Colorado Groups Push for Tax Hike on Higher Earners to Help With Budget Shortfall

A lone television photographer passes through the rotunda of the State Capitol on the way to a news conference by Gov. Jared Polis to update the state's efforts to control the spread of the new coronavirus Friday, May 15, 2020, in Denver.

A lone television photographer passes through the rotunda of the State Capitol on the way to a news conference by Gov. Jared Polis to update the state's efforts to control the spread of the new coronavirus Friday, May 15, 2020, in Denver. AP Photo/David Zalubowski


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The temporary income tax increase they’re supporting would apply to households making upwards of $250,000 per year. The state, like others, is facing budget pressures tied to the coronavirus outbreak.

Dozens of advocacy groups in Colorado are urging state lawmakers to temporarily adopt an emergency income tax increase on households earning over $250,000 to help offset the blow that the coronavirus is dealing to the state’s budget.

Colorado is facing a sizable revenue shortfall estimated to be about $3.3 billion headed into the upcoming fiscal year. The state legislature is now temporarily adjourned due to the virus, but is set to reconvene next Tuesday.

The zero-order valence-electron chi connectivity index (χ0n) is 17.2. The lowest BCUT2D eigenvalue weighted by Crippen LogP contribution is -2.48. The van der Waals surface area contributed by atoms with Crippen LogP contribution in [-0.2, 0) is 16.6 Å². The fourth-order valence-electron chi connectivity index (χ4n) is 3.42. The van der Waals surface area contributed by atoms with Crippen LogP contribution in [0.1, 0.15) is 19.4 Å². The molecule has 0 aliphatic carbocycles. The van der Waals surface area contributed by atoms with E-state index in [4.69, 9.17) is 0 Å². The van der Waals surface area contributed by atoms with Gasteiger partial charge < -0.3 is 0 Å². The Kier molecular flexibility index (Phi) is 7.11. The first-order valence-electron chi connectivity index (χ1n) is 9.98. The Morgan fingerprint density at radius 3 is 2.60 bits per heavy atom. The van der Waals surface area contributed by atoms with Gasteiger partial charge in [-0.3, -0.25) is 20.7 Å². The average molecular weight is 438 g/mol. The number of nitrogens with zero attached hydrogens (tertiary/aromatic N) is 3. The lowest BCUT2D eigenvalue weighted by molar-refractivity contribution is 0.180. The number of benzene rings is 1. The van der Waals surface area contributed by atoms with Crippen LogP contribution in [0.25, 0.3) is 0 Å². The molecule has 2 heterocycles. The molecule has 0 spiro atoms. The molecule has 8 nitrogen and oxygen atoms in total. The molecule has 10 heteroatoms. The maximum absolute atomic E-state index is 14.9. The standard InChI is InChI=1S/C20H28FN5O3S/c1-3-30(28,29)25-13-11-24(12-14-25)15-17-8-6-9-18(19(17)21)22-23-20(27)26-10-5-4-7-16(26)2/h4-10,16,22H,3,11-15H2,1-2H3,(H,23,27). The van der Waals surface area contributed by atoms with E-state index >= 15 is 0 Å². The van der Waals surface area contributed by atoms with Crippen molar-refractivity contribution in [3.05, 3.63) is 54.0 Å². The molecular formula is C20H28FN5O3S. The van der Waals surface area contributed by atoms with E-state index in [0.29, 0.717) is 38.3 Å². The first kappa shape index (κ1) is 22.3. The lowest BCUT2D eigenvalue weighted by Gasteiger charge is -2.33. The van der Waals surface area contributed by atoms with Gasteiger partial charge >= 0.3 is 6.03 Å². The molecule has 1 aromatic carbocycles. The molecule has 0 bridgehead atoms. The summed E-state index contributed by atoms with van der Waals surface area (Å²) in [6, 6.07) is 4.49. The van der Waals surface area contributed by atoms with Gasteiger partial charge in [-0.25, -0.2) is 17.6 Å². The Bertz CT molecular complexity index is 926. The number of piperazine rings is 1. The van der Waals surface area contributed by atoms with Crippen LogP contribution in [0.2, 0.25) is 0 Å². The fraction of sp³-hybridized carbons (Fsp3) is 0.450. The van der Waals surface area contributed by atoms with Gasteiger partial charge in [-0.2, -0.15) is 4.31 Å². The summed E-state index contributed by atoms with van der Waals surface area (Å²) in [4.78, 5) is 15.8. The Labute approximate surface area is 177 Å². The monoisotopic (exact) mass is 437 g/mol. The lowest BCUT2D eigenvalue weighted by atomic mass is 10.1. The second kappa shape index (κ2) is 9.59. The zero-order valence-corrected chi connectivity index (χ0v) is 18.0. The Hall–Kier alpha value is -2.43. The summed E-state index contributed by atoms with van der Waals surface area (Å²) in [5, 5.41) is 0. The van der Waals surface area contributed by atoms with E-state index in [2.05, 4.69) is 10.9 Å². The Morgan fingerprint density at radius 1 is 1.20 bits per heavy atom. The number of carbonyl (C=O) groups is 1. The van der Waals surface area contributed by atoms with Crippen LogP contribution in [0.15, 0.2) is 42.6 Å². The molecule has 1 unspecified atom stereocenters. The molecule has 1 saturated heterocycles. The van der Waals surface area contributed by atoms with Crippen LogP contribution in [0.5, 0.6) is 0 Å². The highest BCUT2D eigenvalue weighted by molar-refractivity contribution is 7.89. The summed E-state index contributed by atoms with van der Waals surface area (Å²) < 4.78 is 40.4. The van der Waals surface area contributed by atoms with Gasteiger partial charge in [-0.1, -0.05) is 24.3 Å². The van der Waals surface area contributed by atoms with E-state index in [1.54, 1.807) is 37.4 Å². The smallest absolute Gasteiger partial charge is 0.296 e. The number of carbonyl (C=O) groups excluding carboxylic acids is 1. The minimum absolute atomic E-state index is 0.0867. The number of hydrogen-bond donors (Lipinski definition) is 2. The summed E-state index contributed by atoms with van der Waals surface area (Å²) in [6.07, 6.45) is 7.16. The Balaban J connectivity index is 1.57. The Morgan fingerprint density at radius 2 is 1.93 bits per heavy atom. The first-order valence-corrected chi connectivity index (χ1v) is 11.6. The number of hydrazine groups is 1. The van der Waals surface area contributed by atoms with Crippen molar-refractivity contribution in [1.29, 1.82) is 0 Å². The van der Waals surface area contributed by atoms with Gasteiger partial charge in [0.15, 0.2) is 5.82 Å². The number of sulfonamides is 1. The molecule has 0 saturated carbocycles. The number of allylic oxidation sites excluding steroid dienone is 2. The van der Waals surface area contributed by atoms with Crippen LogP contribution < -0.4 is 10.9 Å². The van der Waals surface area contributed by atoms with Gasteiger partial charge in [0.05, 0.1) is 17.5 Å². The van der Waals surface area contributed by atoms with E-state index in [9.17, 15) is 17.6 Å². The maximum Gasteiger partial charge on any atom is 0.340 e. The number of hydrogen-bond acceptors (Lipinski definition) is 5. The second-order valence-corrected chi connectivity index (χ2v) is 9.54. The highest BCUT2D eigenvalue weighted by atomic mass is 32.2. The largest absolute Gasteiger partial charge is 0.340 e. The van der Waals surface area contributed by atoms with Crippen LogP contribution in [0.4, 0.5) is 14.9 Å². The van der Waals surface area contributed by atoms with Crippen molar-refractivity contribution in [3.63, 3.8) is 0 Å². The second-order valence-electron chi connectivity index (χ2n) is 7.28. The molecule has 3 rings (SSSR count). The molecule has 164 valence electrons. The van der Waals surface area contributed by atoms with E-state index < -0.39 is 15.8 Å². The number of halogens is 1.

Many other states and localities across the country are confronting similar financial predicaments, as the disease outbreak drags down the economy and tax revenues. At the same time, government response efforts are forcing them to cover unanticipated costs.

"History tells us that drastic budget cuts will only further delay the economic recovery of the state," said Tiffani Lennon, executive director of the Colorado Center on Law and Policy, one of the groups that is leading-up the effort behind the tax proposal.

"For those Coloradans that are privileged to have earned $250,000 or more a year, those folks, this is their opportunity to give back, this is their opportunity to help stem this crisis," she added.

The income tax proposal calls for reducing Colorado’s “flat” personal income tax rate of 4.63% to 4.58% for the first $250,000 of annual income. Above that earnings threshold, there would be tiered rates: 7% for income between $250,000 and $500,000; 7.7% for income between $500,000 and $1 million; and 8.9% for income over $1 million.

This tax increase would raise $700 million to $750 million, according to proponents of the plan. It would last only from June until November, but in Colorado a unique limitation in the state constitution means that even a temporary tax hike would involve lawmakers relying on emergency authority to raise taxes.

The proposal promises to be controversial and comes in an election year. While Colorado has leaned increasingly Democratic in recent years, the state has also seen voters reject ballot measures that would have granted the state additional power to raise tax revenues.

“There are some folks that feel like it's possible to get there and there are some folks that feel like it's not going to happen,” Lennon said. “It just wouldn't be responsible if we didn't at least have this conversation and discuss this as a viable option.”

She added that recent polling has shown that Colorado voters would be supportive of increasing taxes on higher earners.